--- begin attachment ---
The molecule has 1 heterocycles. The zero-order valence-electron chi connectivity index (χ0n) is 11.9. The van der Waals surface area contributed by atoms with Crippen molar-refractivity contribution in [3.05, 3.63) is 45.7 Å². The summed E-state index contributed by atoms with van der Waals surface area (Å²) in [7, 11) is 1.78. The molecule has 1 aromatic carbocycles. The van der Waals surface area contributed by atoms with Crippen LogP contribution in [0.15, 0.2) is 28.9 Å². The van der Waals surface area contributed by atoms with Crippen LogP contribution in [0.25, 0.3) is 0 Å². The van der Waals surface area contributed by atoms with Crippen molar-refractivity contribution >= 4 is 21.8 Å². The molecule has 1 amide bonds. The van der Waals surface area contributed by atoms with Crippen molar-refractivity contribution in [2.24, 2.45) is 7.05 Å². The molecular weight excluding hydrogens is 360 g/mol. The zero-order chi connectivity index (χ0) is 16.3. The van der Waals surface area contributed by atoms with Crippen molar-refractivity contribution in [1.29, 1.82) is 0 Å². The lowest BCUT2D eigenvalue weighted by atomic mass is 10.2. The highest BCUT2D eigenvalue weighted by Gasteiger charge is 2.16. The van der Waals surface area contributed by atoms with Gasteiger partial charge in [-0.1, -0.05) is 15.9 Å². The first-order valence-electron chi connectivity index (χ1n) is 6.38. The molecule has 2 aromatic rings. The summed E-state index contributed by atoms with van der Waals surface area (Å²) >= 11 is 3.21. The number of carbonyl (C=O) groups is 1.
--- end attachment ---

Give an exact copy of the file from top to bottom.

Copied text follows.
The molecule has 1 heterocycles. The zero-order valence-electron chi connectivity index (χ0n) is 11.9. The van der Waals surface area contributed by atoms with Crippen molar-refractivity contribution in [3.05, 3.63) is 45.7 Å². The summed E-state index contributed by atoms with van der Waals surface area (Å²) in [7, 11) is 1.78. The molecule has 1 aromatic carbocycles. The van der Waals surface area contributed by atoms with Crippen LogP contribution in [0.15, 0.2) is 28.9 Å². The van der Waals surface area contributed by atoms with Crippen LogP contribution in [0.25, 0.3) is 0 Å². The van der Waals surface area contributed by atoms with Crippen molar-refractivity contribution >= 4 is 21.8 Å². The molecule has 1 amide bonds. The van der Waals surface area contributed by atoms with Crippen molar-refractivity contribution in [2.24, 2.45) is 7.05 Å². The molecular weight excluding hydrogens is 360 g/mol. The zero-order chi connectivity index (χ0) is 16.3. The van der Waals surface area contributed by atoms with Crippen molar-refractivity contribution in [1.29, 1.82) is 0 Å². The lowest BCUT2D eigenvalue weighted by atomic mass is 10.2. The highest BCUT2D eigenvalue weighted by Gasteiger charge is 2.16. The van der Waals surface area contributed by atoms with Gasteiger partial charge in [-0.1, -0.05) is 15.9 Å². The first-order valence-electron chi connectivity index (χ1n) is 6.38. The molecule has 2 aromatic rings. The summed E-state index contributed by atoms with van der Waals surface area (Å²) >= 11 is 3.21. The number of carbonyl (C=O) groups is 1.